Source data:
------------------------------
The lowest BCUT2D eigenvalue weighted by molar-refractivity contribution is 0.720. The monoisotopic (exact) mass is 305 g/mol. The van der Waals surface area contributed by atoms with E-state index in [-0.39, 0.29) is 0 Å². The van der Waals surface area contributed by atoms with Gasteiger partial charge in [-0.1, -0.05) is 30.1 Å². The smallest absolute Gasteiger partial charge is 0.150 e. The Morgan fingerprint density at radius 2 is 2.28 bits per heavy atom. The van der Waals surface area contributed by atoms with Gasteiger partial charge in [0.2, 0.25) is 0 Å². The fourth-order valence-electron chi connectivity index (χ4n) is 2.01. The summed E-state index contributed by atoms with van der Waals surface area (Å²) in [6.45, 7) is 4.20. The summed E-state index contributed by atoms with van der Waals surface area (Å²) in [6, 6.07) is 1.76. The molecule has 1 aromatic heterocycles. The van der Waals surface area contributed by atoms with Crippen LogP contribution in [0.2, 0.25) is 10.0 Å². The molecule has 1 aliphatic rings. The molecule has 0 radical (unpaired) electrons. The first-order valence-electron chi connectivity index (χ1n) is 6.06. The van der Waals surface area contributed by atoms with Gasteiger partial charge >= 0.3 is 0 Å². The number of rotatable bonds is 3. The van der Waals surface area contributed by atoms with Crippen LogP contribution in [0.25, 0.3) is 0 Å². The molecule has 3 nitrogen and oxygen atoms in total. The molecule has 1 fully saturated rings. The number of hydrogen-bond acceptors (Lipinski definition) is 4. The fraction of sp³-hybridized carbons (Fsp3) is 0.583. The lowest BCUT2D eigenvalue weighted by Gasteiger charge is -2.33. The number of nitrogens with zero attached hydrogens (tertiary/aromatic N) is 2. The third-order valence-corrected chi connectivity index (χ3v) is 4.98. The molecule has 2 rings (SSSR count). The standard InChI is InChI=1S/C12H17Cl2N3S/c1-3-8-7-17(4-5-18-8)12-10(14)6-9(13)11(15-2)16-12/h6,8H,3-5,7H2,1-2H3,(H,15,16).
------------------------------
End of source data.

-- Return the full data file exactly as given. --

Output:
The lowest BCUT2D eigenvalue weighted by molar-refractivity contribution is 0.720. The monoisotopic (exact) mass is 305 g/mol. The van der Waals surface area contributed by atoms with E-state index in [-0.39, 0.29) is 0 Å². The van der Waals surface area contributed by atoms with Gasteiger partial charge in [-0.1, -0.05) is 30.1 Å². The smallest absolute Gasteiger partial charge is 0.150 e. The Morgan fingerprint density at radius 2 is 2.28 bits per heavy atom. The van der Waals surface area contributed by atoms with Gasteiger partial charge in [0.2, 0.25) is 0 Å². The fourth-order valence-electron chi connectivity index (χ4n) is 2.01. The summed E-state index contributed by atoms with van der Waals surface area (Å²) in [6.45, 7) is 4.20. The summed E-state index contributed by atoms with van der Waals surface area (Å²) in [6, 6.07) is 1.76. The molecule has 1 aromatic heterocycles. The van der Waals surface area contributed by atoms with Crippen LogP contribution in [0.2, 0.25) is 10.0 Å². The molecule has 1 aliphatic rings. The molecule has 0 radical (unpaired) electrons. The first-order valence-electron chi connectivity index (χ1n) is 6.06. The van der Waals surface area contributed by atoms with Gasteiger partial charge >= 0.3 is 0 Å². The number of rotatable bonds is 3. The van der Waals surface area contributed by atoms with Crippen LogP contribution in [0.25, 0.3) is 0 Å². The molecule has 3 nitrogen and oxygen atoms in total. The molecule has 1 fully saturated rings. The number of hydrogen-bond acceptors (Lipinski definition) is 4. The fraction of sp³-hybridized carbons (Fsp3) is 0.583. The lowest BCUT2D eigenvalue weighted by Gasteiger charge is -2.33. The number of nitrogens with zero attached hydrogens (tertiary/aromatic N) is 2. The third-order valence-corrected chi connectivity index (χ3v) is 4.98. The molecule has 2 rings (SSSR count). The standard InChI is InChI=1S/C12H17Cl2N3S/c1-3-8-7-17(4-5-18-8)12-10(14)6-9(13)11(15-2)16-12/h6,8H,3-5,7H2,1-2H3,(H,15,16).